+u64 get_ns_uevent_seqnum_by_vpid(void);
 
 #ifdef CONFIG_SYSCTL
 void ipx_register_sysctl(void);
diff --git a/kernel/ksysfs.c b/kernel/ksysfs.c
index 46ba853656f6..83264edcecda 100644
--- a/kernel/ksysfs.c
+++ b/kernel/ksysfs.c
@@ -19,6 +19,7 @@
 #include <linux/sched.h>
 #include <linux/capability.h>
 #include <linux/compiler.h>
+#include <net/net_namespace.h>
 
 #include <linux/rcupdate.h>	/* rcu_expedited and rcu_normal */
 
@@ -33,7 +34,7 @@ static struct kobj_attribute _name##_attr = \
 static ssize_t uevent_seqnum_show(struct kobject *kobj,
 				  struct kobj_attribute *attr, char *buf)
 {
-	return sprintf(buf, "%llu\n", (unsigned long long)uevent_seqnum);
+	return sprintf(buf, "%llu\n", (unsigned long long)get_ns_uevent_seqnum_by_vpid());
 }
 KERNEL_ATTR_RO(uevent_seqnum);
 
diff --git a/lib/kobject_uevent.c b/lib/kobject_uevent.c
index f5f5038787ac..796fd502c227 100644
--- a/lib/kobject_uevent.c
+++ b/lib/kobject_uevent.c
@@ -29,21 +29,38 @@
 #include <net/net_namespace.h>
 
 
-u64 uevent_seqnum;
 #ifdef CONFIG_UEVENT_HELPER
 char uevent_helper[UEVENT_HELPER_PATH_LEN] = CONFIG_UEVENT_HELPER_PATH;
 #endif
 
+/*
+ * Size a buffer needs to be in order to hold the largest possible sequence
+ * number stored in a u64 including \0 byte: 2^64 - 1 = 21 chars.
+ */
+#define SEQNUM_BUFSIZE (sizeof("SEQNUM=") + 21)
 struct uevent_sock {
 	struct list_head list;
 	struct sock *sk;
+	/*
+	 * This mutex protects uevent sockets and the uevent counter of
+	 * network namespaces *not* owned by init_user_ns.
+	 * For network namespaces owned by init_user_ns this lock is *not*
+	 * valid instead the global uevent_sock_mutex must be used!
+	 */
+	struct mutex sk_mutex;
 };
 
 #ifdef CONFIG_NET
 static LIST_HEAD(uevent_sock_list);
 #endif
 
-/* This lock protects uevent_seqnum and uevent_sock_list */
+/*
+ * This mutex protects uevent sockets and the uevent counter of network
+ * namespaces owned by init_user_ns.
+ * For network namespaces not owned by init_user_ns this lock is *not*
+ * valid instead the network namespace specific sk_mutex in struct
+ * uevent_sock must be used!
+ */
 static DEFINE_MUTEX(uevent_sock_mutex);
 
 /* the strings here must match the enum in include/linux/kobject.h */
@@ -253,6 +270,22 @@ static int kobj_bcast_filter(struct sock *dsk, struct sk_buff *skb, void *data)
 
 	return 0;
 }
+
+static bool can_hold_seqnum(const struct kobj_uevent_env *env, size_t len)
+{
+	if (env->envp_idx >= ARRAY_SIZE(env->envp)) {
+		WARN(1, KERN_ERR "Failed to append sequence number. "
+		     "Too many uevent variables\n");
+		return false;
+	}
+
+	if ((env->buflen + len) > UEVENT_BUFFER_SIZE) {
+		WARN(1, KERN_ERR "Insufficient space to append sequence number\n");
+		return false;
+	}
+
+	return true;
+}
 #endif
 
 #ifdef CONFIG_UEVENT_HELPER
@@ -308,18 +341,22 @@ static int kobject_uevent_net_broadcast(struct kobject *kobj,
 
 	/* send netlink message */
 	list_for_each_entry(ue_sk, &uevent_sock_list, list) {
+		/* bump sequence number */
+		u64 seqnum = ++sock_net(ue_sk->sk)->uevent_seqnum;
 		struct sock *uevent_sock = ue_sk->sk;
+		char buf[SEQNUM_BUFSIZE];
 
 		if (!netlink_has_listeners(uevent_sock, 1))
 			continue;
 
 		if (!skb) {
-			/* allocate message with the maximum possible size */
+			/* calculate header length */
 			size_t len = strlen(action_string) + strlen(devpath) + 2;
 			char *scratch;
 
+			/* allocate message with the maximum possible size */
 			retval = -ENOMEM;
-			skb = alloc_skb(len + env->buflen, GFP_KERNEL);
+			skb = alloc_skb(len + env->buflen + SEQNUM_BUFSIZE, GFP_KERNEL);
 			if (!skb)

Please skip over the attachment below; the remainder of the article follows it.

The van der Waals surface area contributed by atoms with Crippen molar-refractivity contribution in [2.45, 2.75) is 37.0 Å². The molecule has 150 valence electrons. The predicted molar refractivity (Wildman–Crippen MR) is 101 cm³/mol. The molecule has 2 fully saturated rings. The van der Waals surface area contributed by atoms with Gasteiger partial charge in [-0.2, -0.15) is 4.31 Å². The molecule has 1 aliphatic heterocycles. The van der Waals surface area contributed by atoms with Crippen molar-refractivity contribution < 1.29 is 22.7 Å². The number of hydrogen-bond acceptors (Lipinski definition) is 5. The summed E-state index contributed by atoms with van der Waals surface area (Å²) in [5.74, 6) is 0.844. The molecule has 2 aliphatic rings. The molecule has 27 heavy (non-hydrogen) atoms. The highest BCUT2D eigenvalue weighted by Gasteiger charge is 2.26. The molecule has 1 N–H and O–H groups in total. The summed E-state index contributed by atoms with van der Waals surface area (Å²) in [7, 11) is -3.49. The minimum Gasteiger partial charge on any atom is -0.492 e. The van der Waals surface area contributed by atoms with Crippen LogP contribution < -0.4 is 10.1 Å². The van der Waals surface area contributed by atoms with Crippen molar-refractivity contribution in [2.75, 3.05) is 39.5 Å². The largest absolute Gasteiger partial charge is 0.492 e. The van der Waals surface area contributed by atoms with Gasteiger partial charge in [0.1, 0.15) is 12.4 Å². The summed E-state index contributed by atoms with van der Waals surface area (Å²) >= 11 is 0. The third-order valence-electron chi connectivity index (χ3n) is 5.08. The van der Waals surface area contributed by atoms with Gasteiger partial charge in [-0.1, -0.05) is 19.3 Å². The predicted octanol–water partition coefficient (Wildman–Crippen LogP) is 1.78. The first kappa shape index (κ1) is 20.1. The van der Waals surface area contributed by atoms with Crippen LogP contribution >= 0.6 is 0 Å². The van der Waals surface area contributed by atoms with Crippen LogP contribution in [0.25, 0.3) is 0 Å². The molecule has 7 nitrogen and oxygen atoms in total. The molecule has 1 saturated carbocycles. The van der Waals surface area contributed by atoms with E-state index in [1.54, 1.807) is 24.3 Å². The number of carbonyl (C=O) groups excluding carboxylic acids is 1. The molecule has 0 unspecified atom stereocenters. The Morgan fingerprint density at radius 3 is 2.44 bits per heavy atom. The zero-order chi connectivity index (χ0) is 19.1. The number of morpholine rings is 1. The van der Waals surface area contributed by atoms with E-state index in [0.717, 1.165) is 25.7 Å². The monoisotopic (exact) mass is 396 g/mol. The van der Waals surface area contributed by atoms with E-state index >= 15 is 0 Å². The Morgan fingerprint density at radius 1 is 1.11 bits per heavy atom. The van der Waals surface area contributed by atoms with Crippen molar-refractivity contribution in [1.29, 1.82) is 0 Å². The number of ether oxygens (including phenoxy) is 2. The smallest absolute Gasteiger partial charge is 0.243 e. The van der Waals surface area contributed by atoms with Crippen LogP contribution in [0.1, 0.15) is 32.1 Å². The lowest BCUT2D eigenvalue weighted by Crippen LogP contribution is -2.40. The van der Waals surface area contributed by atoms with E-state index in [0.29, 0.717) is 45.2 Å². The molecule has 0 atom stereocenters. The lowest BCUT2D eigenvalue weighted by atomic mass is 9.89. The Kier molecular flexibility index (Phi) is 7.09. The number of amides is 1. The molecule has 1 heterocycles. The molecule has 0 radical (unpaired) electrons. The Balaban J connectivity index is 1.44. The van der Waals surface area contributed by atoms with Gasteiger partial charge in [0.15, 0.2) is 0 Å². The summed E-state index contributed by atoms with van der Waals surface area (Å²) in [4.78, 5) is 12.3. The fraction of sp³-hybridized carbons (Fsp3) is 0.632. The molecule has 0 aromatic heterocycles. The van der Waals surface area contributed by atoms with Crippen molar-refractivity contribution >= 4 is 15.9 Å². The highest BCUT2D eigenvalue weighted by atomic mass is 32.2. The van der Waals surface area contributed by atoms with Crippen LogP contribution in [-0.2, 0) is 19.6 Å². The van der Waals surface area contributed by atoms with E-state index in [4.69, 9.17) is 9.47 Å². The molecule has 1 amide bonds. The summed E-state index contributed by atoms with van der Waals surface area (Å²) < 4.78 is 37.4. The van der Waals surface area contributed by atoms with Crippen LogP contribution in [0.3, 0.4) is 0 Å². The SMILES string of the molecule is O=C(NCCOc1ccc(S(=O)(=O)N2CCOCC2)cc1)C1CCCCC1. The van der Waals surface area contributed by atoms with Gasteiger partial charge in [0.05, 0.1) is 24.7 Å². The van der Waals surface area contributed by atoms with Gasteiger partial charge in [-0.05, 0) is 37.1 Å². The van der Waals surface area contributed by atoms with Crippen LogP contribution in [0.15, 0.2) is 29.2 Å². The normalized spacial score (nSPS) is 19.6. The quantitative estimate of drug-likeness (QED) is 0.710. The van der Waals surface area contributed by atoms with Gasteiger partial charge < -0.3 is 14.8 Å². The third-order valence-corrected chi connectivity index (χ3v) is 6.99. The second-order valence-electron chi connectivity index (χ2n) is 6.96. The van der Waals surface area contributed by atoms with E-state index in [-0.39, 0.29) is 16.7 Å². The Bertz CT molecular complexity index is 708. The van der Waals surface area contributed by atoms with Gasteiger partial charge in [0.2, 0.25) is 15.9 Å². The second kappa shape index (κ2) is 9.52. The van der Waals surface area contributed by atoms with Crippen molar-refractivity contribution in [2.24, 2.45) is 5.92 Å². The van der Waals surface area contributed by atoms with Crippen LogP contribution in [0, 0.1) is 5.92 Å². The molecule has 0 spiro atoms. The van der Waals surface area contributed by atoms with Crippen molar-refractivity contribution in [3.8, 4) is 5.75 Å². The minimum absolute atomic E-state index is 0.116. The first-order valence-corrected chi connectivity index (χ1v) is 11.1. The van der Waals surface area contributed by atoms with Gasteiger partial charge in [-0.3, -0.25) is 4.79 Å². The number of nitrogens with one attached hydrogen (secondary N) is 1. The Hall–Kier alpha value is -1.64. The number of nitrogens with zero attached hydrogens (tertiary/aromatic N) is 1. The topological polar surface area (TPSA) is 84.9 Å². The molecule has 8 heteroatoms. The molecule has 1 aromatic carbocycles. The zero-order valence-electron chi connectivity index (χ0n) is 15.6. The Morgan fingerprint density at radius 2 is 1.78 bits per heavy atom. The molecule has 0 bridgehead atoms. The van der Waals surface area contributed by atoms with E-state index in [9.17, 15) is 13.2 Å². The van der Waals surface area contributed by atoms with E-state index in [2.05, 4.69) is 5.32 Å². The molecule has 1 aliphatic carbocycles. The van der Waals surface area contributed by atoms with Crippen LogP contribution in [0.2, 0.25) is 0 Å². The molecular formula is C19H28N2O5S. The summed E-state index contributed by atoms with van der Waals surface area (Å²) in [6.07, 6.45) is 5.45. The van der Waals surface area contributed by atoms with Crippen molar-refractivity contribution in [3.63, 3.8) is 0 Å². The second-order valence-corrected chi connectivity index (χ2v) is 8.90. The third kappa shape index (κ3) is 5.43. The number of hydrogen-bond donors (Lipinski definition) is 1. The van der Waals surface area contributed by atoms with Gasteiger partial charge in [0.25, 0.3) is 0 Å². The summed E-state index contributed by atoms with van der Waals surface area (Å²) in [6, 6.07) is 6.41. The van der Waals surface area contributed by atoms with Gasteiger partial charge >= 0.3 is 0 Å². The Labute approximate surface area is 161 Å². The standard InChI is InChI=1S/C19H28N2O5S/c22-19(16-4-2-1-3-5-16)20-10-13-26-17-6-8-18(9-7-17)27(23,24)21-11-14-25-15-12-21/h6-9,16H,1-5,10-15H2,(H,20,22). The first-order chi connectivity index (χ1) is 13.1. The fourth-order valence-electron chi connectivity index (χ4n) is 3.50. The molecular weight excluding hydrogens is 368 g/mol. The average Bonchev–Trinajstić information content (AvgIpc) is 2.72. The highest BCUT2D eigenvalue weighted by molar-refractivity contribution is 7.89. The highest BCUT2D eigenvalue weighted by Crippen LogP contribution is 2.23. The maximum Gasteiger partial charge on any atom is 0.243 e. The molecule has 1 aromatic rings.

continue;
 
@@ -327,11 +364,24 @@ static int kobject_uevent_net_broadcast(struct kobject *kobj,
 			scratch = skb_put(skb, len);
 			sprintf(scratch, "%s@%s", action_string, devpath);
 
+			/* add env */
 			skb_put_data(skb, env->buf, env->buflen);
 
 			NETLINK_CB(skb).dst_group = 1;
 		}
 
+		/* prepare netns seqnum */
+		retval = snprintf(buf, SEQNUM_BUFSIZE, "SEQNUM=%llu", seqnum);
+		if (retval < 0 || retval >= SEQNUM_BUFSIZE)
+			continue;
+		retval++;
+
+		if (!can_hold_seqnum(env, retval))
+			continue;
+
+		/* append netns seqnum */
+		skb_put_data(skb, buf, retval);
+
 		retval = netlink_broadcast_filtered(uevent_sock, skb_get(skb),
 						    0, 1, GFP_KERNEL,
 						    kobj_bcast_filter,
@@ -339,6 +389,9 @@ static int kobject_uevent_net_broadcast(struct kobject *kobj,
 		/* ENOBUFS should be handled in userspace */
 		if (retval == -ENOBUFS || retval == -ESRCH)
 			retval = 0;
+
+		/* remove netns seqnum */
+		skb_trim(skb, env->buflen);
 	}
 	consume_skb(skb);
 #endif
@@ -510,14 +563,7 @@ int kobject_uevent_env(struct kobject *kobj, enum kobject_action action,
 	}
 
 	mutex_lock(&uevent_sock_mutex);
-	/* we will send an event, so request a new sequence number */
-	retval = add_uevent_var(env, "SEQNUM=%llu", (unsigned long long)++uevent_seqnum);
-	if (retval) {
-		mutex_unlock(&uevent_sock_mutex);
-		goto exit;
-	}
-	retval = kobject_uevent_net_broadcast(kobj, env, action_string,
-					      devpath);
+	retval = kobject_uevent_net_broadcast(kobj, env, action_string, devpath);
 	mutex_unlock(&uevent_sock_mutex);
 
 #ifdef CONFIG_UEVENT_HELPER
@@ -605,17 +651,18 @@ int add_uevent_var(struct kobj_uevent_env *env, const char *format, ...)
 EXPORT_SYMBOL_GPL(add_uevent_var);
 
 #if defined(CONFIG_NET)
-static int uevent_net_broadcast(struct sock *usk, struct sk_buff *skb,
+static int uevent_net_broadcast(struct uevent_sock *ue_sk, struct sk_buff *skb,
 				struct netlink_ext_ack *extack)
 {
-	/* u64 to chars: 2^64 - 1 = 21 chars */
-	char buf[sizeof("SEQNUM=") + 21];
+	struct sock *usk = ue_sk->sk;
+	char buf[SEQNUM_BUFSIZE];
 	struct sk_buff *skbc;
 	int ret;
 
 	/* bump and prepare sequence number */
-	ret = snprintf(buf, sizeof(buf), "SEQNUM=%llu", ++uevent_seqnum);
-	if (ret < 0 || (size_t)ret >= sizeof(buf))
+	ret = snprintf(buf, SEQNUM_BUFSIZE, "SEQNUM=%llu",
+		       ++sock_net(ue_sk->sk)->uevent_seqnum);
+	if (ret < 0 || ret >= SEQNUM_BUFSIZE)
 		return -ENOMEM;
 	ret++;
 
@@ -668,9 +715,15 @@ static int uevent_net_rcv_skb(struct sk_buff *skb, struct nlmsghdr *nlh,
 		return -EPERM;
 	}
 
-	mutex_lock(&uevent_sock_mutex);